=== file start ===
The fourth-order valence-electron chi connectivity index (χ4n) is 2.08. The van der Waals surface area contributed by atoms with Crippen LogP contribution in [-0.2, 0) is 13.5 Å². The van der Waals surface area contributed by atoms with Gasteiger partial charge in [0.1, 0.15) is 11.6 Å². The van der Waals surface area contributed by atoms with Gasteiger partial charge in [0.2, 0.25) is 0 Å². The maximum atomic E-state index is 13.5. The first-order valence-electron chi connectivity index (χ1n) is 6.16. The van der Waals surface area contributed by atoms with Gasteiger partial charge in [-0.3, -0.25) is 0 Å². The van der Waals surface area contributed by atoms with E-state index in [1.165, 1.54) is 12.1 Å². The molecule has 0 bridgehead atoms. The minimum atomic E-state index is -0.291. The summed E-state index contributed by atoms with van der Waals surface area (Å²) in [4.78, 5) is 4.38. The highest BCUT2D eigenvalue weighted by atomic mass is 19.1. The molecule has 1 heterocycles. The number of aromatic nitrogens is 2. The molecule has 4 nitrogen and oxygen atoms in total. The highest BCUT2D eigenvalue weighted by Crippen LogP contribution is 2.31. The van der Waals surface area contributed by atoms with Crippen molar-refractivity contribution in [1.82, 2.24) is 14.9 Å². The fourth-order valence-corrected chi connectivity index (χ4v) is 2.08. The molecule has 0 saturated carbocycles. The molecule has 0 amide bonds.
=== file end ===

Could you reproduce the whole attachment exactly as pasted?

The fourth-order valence-electron chi connectivity index (χ4n) is 2.08. The van der Waals surface area contributed by atoms with Crippen LogP contribution in [-0.2, 0) is 13.5 Å². The van der Waals surface area contributed by atoms with Gasteiger partial charge in [0.1, 0.15) is 11.6 Å². The van der Waals surface area contributed by atoms with Gasteiger partial charge in [0.2, 0.25) is 0 Å². The maximum atomic E-state index is 13.5. The first-order valence-electron chi connectivity index (χ1n) is 6.16. The van der Waals surface area contributed by atoms with Gasteiger partial charge in [-0.3, -0.25) is 0 Å². The van der Waals surface area contributed by atoms with E-state index in [1.165, 1.54) is 12.1 Å². The molecule has 0 bridgehead atoms. The minimum atomic E-state index is -0.291. The summed E-state index contributed by atoms with van der Waals surface area (Å²) in [4.78, 5) is 4.38. The highest BCUT2D eigenvalue weighted by atomic mass is 19.1. The molecule has 1 heterocycles. The number of aromatic nitrogens is 2. The molecule has 4 nitrogen and oxygen atoms in total. The highest BCUT2D eigenvalue weighted by Crippen LogP contribution is 2.31. The van der Waals surface area contributed by atoms with Crippen molar-refractivity contribution in [1.82, 2.24) is 14.9 Å². The fourth-order valence-corrected chi connectivity index (χ4v) is 2.08. The molecule has 0 saturated carbocycles. The molecule has 0 amide bonds.